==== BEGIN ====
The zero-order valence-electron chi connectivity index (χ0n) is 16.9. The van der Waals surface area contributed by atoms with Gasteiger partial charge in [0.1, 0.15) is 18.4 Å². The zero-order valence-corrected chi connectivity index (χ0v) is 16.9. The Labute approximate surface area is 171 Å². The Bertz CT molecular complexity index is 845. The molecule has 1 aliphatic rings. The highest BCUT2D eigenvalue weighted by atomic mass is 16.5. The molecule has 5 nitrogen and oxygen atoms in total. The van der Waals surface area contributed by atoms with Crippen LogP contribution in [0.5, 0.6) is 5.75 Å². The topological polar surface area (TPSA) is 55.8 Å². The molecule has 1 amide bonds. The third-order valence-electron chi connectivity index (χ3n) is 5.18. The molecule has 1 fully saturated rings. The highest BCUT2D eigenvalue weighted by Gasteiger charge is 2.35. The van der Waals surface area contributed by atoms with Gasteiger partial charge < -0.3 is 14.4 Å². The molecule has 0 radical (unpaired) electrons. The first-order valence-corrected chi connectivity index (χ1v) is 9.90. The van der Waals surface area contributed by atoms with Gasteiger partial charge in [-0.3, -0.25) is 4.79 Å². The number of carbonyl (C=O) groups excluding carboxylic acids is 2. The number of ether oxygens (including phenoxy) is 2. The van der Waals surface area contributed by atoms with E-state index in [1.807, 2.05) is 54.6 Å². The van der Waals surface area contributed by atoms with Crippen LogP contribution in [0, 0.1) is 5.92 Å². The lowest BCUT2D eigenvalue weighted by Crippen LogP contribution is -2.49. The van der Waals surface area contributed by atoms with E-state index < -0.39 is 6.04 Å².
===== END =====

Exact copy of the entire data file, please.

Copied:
The zero-order valence-electron chi connectivity index (χ0n) is 16.9. The van der Waals surface area contributed by atoms with Gasteiger partial charge in [0.1, 0.15) is 18.4 Å². The zero-order valence-corrected chi connectivity index (χ0v) is 16.9. The Labute approximate surface area is 171 Å². The Bertz CT molecular complexity index is 845. The molecule has 1 aliphatic rings. The highest BCUT2D eigenvalue weighted by atomic mass is 16.5. The molecule has 5 nitrogen and oxygen atoms in total. The van der Waals surface area contributed by atoms with Crippen LogP contribution in [0.5, 0.6) is 5.75 Å². The topological polar surface area (TPSA) is 55.8 Å². The molecule has 1 amide bonds. The third-order valence-electron chi connectivity index (χ3n) is 5.18. The molecule has 1 fully saturated rings. The highest BCUT2D eigenvalue weighted by Gasteiger charge is 2.35. The van der Waals surface area contributed by atoms with Gasteiger partial charge < -0.3 is 14.4 Å². The molecule has 0 radical (unpaired) electrons. The first-order valence-corrected chi connectivity index (χ1v) is 9.90. The van der Waals surface area contributed by atoms with Gasteiger partial charge in [-0.3, -0.25) is 4.79 Å². The number of carbonyl (C=O) groups excluding carboxylic acids is 2. The number of ether oxygens (including phenoxy) is 2. The van der Waals surface area contributed by atoms with E-state index in [1.807, 2.05) is 54.6 Å². The van der Waals surface area contributed by atoms with Crippen LogP contribution in [0, 0.1) is 5.92 Å². The lowest BCUT2D eigenvalue weighted by Crippen LogP contribution is -2.49. The van der Waals surface area contributed by atoms with E-state index < -0.39 is 6.04 Å².